4. I have to admit, I was really surprised by some of the things on this list (who would have guessed butter knives would be such a luxurious commodity?), but it just goes to show how traveling runs roughshod over the status quo and makes us question what we take for granted.

    I wonder if maybe there are other places you could be shopping for your household goods? I can’t imagine that most Indonesians could afford the inflated prices you have been encountering, which makes me wonder where they must be shopping? Have you been checking the local markets and places like that? I just can’t believe Indonesians are paying nearly $20 for a towel, and surely they can’t be drip drying after a shower… right?!?
    Steph (@ 20 Years Hence) recently posted…London Love

    1. I’ve been really surprised too. And I agree that there’s no way your average Indonesian can afford these prices. I do live in a middle class neighborhood so there’s no doubt that the prices I’m encountering reflect that. I’m finding a lot of these things in fairly upscale malls that cater to expats and wealthier Indonesians, but even going to an average store I’m finding that these items are still much more expensive than I would have expected. I keep wondering if people actually pay these prices and, if not, where they’re shopping. I totally agree that there HAVE to be more affordable options. Maybe once I get my bearings a little more I’ll be able to find some of these items for less money! I’m planning to go to Chinatown this weekend, which supposedly has a huge market. I’m thinking I’ll be able to find some stuff there 🙂

  5. You brought Bourbon with you? A girl after my own (kentucky) heart! After visiting Jakarta, I would have never guessed you’d have trouble finding some of that stuff. Hope you find some butter knives and towels soon! 🙂
    Katie recently posted…Ethical Travel Guide

    1. It’s Kentucky Bourbon! I’m surprised that I’m having trouble finding these things too. I rented an apartment in Thailand last year and do I remember that towels were really expensive their too. But, seriously, there have to be cheap towels out there! I just haven’t found the right places to shop yet. I’m guessing Indonesians just don’t use butter knives or top sheets, so things like that are really hard to find. I already bought towels, because I have to have towels! But when a saw that a single knife cost $6 I figured I would just hold off. And at this point I’ve grown pretty accustomed to spreading things with the back of a spoon 🙂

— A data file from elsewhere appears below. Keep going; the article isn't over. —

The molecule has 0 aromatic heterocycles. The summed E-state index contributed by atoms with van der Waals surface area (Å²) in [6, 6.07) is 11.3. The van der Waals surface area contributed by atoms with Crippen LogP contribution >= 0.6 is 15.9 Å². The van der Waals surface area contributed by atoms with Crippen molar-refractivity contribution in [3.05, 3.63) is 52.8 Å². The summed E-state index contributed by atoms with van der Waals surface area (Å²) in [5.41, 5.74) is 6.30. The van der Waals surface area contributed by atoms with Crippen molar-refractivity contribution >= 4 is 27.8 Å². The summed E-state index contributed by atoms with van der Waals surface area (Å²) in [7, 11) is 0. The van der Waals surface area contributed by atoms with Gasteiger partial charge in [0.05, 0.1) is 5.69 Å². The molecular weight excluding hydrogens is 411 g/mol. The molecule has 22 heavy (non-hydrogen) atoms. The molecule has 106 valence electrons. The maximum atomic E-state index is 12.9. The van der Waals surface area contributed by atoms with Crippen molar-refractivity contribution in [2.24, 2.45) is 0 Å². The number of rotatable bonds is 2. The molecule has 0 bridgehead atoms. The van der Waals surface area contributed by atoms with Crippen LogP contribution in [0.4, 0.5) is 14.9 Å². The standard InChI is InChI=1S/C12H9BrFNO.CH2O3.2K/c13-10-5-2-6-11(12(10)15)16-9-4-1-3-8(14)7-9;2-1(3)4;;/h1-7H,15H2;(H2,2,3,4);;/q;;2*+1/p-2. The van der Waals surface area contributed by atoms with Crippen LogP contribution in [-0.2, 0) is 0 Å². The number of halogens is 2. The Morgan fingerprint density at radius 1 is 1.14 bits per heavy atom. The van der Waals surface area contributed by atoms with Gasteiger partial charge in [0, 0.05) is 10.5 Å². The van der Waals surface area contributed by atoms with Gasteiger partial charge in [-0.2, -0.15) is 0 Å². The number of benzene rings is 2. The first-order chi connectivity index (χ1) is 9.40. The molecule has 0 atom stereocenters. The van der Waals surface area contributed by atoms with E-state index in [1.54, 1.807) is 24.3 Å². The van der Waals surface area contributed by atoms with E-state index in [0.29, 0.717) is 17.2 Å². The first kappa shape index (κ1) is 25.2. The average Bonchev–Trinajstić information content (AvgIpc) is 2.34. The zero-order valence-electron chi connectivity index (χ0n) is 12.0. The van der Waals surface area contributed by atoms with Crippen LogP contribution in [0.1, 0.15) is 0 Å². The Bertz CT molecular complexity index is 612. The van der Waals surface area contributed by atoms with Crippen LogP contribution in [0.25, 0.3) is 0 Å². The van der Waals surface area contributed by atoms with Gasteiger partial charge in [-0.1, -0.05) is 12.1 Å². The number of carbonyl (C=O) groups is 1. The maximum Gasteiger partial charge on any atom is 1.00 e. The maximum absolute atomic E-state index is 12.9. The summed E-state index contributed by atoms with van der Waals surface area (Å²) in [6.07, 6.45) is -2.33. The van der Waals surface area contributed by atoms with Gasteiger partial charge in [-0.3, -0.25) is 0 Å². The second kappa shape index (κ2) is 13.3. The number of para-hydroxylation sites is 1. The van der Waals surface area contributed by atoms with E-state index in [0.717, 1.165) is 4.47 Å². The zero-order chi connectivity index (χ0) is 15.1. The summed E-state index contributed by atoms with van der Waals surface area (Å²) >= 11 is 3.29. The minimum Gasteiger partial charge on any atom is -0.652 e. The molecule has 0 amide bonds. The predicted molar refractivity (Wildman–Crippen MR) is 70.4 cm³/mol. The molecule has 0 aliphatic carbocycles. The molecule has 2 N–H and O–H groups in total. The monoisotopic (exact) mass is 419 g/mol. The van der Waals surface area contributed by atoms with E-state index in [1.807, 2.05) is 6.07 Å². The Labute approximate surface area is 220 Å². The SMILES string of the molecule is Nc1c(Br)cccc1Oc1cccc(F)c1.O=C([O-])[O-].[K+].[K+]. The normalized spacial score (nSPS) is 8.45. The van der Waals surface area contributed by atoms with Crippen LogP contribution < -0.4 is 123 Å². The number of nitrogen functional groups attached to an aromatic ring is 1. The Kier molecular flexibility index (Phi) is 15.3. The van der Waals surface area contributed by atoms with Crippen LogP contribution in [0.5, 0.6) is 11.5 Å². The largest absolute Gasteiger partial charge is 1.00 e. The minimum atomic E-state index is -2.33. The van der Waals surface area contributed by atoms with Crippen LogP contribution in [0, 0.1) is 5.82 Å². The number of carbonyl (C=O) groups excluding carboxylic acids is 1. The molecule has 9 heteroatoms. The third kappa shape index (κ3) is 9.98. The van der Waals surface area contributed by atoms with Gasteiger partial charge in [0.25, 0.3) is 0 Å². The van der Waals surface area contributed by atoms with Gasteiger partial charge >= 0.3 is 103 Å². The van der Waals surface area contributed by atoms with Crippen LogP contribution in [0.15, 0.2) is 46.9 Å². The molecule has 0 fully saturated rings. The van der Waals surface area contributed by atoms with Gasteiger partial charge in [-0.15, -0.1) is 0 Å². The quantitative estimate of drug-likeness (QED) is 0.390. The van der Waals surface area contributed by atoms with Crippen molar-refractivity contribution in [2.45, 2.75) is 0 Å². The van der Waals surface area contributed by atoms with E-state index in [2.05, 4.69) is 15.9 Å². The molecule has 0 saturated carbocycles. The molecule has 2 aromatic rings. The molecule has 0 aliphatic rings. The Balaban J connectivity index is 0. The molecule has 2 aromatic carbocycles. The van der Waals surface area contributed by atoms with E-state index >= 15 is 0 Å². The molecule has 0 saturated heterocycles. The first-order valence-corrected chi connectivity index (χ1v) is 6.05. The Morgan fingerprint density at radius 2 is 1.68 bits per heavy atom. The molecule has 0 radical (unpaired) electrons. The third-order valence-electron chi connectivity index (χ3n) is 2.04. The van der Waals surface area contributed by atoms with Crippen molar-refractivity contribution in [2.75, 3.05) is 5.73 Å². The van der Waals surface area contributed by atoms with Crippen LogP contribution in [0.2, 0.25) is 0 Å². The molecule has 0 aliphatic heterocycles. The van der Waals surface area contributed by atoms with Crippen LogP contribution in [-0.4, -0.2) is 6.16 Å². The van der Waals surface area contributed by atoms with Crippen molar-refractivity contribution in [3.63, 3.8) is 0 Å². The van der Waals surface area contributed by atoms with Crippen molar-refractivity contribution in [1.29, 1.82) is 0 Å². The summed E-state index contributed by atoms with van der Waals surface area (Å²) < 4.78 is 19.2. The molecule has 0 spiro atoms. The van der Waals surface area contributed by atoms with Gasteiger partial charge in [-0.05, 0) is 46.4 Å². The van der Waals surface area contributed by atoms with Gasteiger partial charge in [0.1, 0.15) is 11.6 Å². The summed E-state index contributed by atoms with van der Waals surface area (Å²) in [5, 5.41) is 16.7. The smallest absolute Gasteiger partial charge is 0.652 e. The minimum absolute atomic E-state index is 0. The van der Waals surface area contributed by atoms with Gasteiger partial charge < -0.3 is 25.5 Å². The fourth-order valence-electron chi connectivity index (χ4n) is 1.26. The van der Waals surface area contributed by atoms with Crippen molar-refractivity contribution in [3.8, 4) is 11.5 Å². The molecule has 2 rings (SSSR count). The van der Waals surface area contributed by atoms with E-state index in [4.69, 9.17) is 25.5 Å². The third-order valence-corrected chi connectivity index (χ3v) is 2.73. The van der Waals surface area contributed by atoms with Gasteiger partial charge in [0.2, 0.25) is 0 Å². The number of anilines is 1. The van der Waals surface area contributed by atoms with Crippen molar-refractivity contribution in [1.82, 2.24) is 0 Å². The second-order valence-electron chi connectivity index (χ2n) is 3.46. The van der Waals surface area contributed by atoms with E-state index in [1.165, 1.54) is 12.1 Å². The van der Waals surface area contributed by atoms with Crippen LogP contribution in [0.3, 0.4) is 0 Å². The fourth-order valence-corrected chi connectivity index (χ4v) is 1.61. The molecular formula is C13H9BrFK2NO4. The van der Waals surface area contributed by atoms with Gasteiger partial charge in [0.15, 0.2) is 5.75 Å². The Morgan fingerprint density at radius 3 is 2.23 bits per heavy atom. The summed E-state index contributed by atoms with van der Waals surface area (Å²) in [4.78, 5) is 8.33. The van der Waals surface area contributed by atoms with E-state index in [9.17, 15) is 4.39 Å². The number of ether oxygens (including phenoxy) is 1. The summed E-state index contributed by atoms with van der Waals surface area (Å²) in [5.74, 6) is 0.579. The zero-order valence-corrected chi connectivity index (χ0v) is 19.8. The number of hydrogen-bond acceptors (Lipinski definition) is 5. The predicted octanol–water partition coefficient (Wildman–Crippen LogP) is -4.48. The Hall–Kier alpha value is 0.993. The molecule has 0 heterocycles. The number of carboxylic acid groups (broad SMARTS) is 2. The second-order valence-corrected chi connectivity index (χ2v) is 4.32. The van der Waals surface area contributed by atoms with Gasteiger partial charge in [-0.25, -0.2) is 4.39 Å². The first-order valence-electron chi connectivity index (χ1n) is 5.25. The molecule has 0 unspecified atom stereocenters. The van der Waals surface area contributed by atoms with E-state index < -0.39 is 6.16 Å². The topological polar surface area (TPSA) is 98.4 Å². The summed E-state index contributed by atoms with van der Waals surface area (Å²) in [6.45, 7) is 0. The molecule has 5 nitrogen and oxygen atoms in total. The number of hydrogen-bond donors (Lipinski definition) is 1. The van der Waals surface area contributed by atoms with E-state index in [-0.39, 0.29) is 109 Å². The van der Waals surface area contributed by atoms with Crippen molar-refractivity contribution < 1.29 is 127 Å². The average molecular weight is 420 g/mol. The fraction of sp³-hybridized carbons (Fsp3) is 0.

6. $40 for a bottle of wine! I would die… thats crazy about the prices. I wonder if they have online shops? Everyone in china uses Taobao, maybe there is some sort of equivalent? even if not I think taobao ships all over asia and you could get a towel for less then $20.

    I really wish I had brought more clothes with me. I was all “I’ll be a minimalist” but now its been 6 months and all my clothes are tattered. I did bring a bottle of bourbon with me too 🙂
    Rebekah recently posted…Portland Maine

    1. I know, right? The taxes on alcohol are insane here (especially for anything that’s imported). I found some Balinese wine for $15 but I’m kinda scared to try it. Maybe it’s good though! I hadn’t even thought of ordering online. I’ll have to do some research to find out what’s out there. But, yeah, that’s a great idea for household stuff!

      I totally hear you with the trying to be minimalist thing. I guess living out of a backpack for a year made me think I didn’t really need to bring much in terms of clothing. But people here dress pretty nicely and my jeans and t-shirts aren’t really cutting it! Ha, funny that you brought a bottle of bourbon too! Great minds… 😉